December 18, 2017
The Minnesota Department of Agriculture announced new restrictions on Dec. 12 for over-the-top use of dicamba on dicamba-tolerant soybeans for the 2018 growing season.
Dicamba is primarily used for controlling postemergence broadleaf weeds in various crops. In 2016, the U.S. EPA approved its use on genetically engineered soybean and cotton varieties.
The new Minnesota restrictions are in addition to those announced by EPA in October.
The affected formulations are XtendiMax by Monsanto, Engenia by BASF and FeXapan by DuPont. The decision follows MDA’s ongoing investigation and an informal survey last summer into reports of crop damage from alleged dicamba off-target movement. Last fall, MDA received 249 complaints alleging dicamba drift damage.
In an effort to prevent dicamba-related complaints in 2018, Dave Frederickson, Minnesota agriculture commissioner, reviewed the new EPA label restrictions, the MDA's survey results and peer-reviewed literature, and he sought extensive input from the Minnesota Soybean Growers Association Drift Task Force, University of Minnesota Extension weed scientists, and the pesticide manufacturers on the underlying causes of damage.
Based on the review, Frederickson issued the following additional protocols for dicamba use during the 2018 growing season:
• No spraying is allowed after June 20. This cutoff date is expected to help reduce the potential for volatility. The majority of Minnesota soybeans are still in the vegetative growth stage by June 20, and research has shown that plants in the vegetative stage are less affected than those in the reproductive stage.
• No spraying is allowed if the air temperature of the field at the time of application is more than 85 degrees F, or if the National Weather Service’s forecasted high temperature for the nearest available location for the day exceeds 85 degrees F. Research has shown that dicamba volatilization injury increases with an increase in temperatures.
“Dicamba is an important tool for soybean growers to manage weeds, and I believe these additional restrictions will minimize the off-target movement,” Frederickson says.
The agency notes that these additional Minnesota-specific label requirements will appear on a separate label. Users must possess and follow both the label on the product container and the accompanying Minnesota-specific label. XtendiMax, Engenia and FeXapan formulations of dicamba are “restricted-use pesticides,” for retail sale to and for use only by certified applicators. Violators will be penalized for illegal use, according to state statute. Penalties vary, based on gravity of the violation, history of past violations, economic gain and other factors.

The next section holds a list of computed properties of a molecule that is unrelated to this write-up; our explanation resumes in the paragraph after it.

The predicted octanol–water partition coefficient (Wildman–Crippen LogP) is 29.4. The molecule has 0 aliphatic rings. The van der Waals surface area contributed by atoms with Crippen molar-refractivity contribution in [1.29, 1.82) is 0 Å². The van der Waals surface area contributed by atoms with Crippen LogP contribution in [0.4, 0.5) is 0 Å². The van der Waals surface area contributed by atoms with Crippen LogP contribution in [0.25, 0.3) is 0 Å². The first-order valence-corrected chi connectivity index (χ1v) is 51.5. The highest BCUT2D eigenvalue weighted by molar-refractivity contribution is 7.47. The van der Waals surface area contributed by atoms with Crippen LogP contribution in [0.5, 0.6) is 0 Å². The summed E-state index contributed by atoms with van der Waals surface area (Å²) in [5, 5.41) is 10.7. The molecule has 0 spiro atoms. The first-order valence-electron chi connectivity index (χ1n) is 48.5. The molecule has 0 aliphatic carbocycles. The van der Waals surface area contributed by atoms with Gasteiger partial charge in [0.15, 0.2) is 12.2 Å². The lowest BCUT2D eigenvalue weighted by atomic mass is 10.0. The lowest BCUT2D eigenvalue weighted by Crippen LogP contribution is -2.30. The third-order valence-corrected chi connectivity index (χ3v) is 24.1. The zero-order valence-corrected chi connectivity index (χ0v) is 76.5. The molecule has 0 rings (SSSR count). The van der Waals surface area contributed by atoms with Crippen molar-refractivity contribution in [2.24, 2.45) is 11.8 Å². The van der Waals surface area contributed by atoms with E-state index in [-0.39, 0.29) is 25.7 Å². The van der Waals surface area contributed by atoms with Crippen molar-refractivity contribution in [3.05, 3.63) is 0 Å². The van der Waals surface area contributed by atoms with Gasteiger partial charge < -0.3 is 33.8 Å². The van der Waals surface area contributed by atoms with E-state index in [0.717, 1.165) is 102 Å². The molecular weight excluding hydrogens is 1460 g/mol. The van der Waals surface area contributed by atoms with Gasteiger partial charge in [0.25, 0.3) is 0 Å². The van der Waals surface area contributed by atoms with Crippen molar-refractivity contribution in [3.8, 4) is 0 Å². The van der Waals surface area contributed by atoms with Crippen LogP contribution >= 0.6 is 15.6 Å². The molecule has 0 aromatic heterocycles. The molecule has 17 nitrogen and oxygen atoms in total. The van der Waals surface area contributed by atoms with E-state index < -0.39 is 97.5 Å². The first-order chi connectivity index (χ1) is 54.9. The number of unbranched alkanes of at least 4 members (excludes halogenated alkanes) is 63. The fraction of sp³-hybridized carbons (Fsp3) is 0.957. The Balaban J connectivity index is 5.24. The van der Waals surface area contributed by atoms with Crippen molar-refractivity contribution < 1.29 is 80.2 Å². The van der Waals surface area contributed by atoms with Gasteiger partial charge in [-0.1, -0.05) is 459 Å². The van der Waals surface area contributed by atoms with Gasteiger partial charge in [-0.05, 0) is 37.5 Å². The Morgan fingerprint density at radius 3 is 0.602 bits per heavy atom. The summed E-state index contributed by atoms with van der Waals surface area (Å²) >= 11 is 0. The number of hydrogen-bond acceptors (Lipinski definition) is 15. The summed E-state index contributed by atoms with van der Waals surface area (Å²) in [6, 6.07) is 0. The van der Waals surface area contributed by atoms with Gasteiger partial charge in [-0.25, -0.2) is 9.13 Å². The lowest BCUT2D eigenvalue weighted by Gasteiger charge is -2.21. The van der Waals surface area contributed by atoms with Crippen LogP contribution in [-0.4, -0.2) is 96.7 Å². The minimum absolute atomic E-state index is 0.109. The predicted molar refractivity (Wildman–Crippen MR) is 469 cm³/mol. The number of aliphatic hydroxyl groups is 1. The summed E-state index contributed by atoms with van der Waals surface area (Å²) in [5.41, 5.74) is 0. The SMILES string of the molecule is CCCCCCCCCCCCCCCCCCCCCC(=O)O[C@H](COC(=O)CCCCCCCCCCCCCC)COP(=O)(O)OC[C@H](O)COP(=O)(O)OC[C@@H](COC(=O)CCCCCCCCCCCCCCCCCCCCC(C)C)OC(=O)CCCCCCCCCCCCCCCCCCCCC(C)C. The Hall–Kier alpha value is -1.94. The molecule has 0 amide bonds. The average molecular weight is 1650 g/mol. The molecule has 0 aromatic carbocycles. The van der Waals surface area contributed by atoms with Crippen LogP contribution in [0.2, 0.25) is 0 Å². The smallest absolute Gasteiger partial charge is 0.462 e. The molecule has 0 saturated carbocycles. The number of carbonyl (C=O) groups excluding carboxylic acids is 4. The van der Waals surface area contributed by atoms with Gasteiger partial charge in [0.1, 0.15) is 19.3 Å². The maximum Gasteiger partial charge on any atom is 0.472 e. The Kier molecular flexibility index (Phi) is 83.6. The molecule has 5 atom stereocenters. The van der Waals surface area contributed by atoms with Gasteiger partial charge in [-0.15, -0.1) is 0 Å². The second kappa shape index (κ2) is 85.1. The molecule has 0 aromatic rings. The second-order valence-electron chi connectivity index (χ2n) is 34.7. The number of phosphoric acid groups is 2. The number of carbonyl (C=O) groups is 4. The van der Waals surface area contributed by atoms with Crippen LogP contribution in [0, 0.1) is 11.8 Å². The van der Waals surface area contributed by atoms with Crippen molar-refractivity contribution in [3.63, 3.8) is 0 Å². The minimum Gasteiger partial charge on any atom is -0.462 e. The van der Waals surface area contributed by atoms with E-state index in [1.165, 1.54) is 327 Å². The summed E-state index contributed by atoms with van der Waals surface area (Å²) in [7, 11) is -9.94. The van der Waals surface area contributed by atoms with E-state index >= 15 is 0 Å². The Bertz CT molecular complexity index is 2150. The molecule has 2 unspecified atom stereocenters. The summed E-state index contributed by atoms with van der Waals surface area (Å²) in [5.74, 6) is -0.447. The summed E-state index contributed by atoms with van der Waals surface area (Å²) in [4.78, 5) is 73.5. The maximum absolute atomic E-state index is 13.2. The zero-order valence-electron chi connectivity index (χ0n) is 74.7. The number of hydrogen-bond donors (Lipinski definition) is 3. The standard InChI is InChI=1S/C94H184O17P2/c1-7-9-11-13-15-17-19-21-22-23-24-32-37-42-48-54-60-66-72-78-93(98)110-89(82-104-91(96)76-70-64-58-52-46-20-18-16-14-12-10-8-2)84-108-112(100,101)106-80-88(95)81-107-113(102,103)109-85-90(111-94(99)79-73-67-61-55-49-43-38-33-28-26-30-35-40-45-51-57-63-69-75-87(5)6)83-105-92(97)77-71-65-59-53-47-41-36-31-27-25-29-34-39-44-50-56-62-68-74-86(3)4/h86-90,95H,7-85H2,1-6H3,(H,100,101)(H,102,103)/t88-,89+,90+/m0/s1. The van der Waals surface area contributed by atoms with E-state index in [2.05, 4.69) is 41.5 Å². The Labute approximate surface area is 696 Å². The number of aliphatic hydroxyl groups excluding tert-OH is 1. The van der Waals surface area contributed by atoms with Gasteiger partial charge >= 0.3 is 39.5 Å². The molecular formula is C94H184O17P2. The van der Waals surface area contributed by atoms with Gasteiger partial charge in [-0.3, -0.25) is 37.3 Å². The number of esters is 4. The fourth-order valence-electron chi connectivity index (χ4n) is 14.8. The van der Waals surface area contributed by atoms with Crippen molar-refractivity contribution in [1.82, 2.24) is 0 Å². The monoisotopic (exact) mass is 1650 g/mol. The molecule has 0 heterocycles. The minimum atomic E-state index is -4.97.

Both MSGA and its drift task force commended MDA for its new dicamba labels.
“We need dicamba. We also need these new restrictions,” Michael Petefish, MSGA president, says. “Producers need to have the ability to adapt this product to their operations. These additional guidelines will allow users to do just that in a safe and environmentally sound manner.”
Bob Worth, MSGA director and drift task force chairman, says MDA’s ruling is an important first step. “With the ruling, we encourage producers and applicators to attend one or more of the educational sessions during the winter production meetings across the state.”
In October, EPA reached agreements with Monsanto, BASF and DuPont for new labeling requirements for dicamba.
Manufacturers voluntarily agreed to label changes that impose additional requirements for over-the-top use in 2018, including:
• classifying products as “restricted use” — permitting only certified applicators with special training, and those under their supervision, to apply them. Dicamba-specific training will be required for all certified applicators.
• requiring farmers to maintain specific records regarding the use of these products to improve compliance with label restrictions
• limiting applications to when maximum wind speeds are below 10 mph (from 15 mph) to reduce potential spray drift
• reducing the times during the day when applications can occur
• including tank cleanout language to prevent cross-contamination
• enhancing susceptible crop language and record keeping with sensitive crop registries to increase awareness of risk to especially sensitive crops nearby
North Dakota recently announced new rules for dicamba use on soybeans. Those include a ban on spraying certain dicamba formulations on soybeans after June 30, or when soybeans reach the R1 stage of development, whichever is earlier; applying only between an hour after sunrise to an hour before sunset; and applying when the actual air temperature and the forecasted high temperature of the day are both below 85 degrees F.
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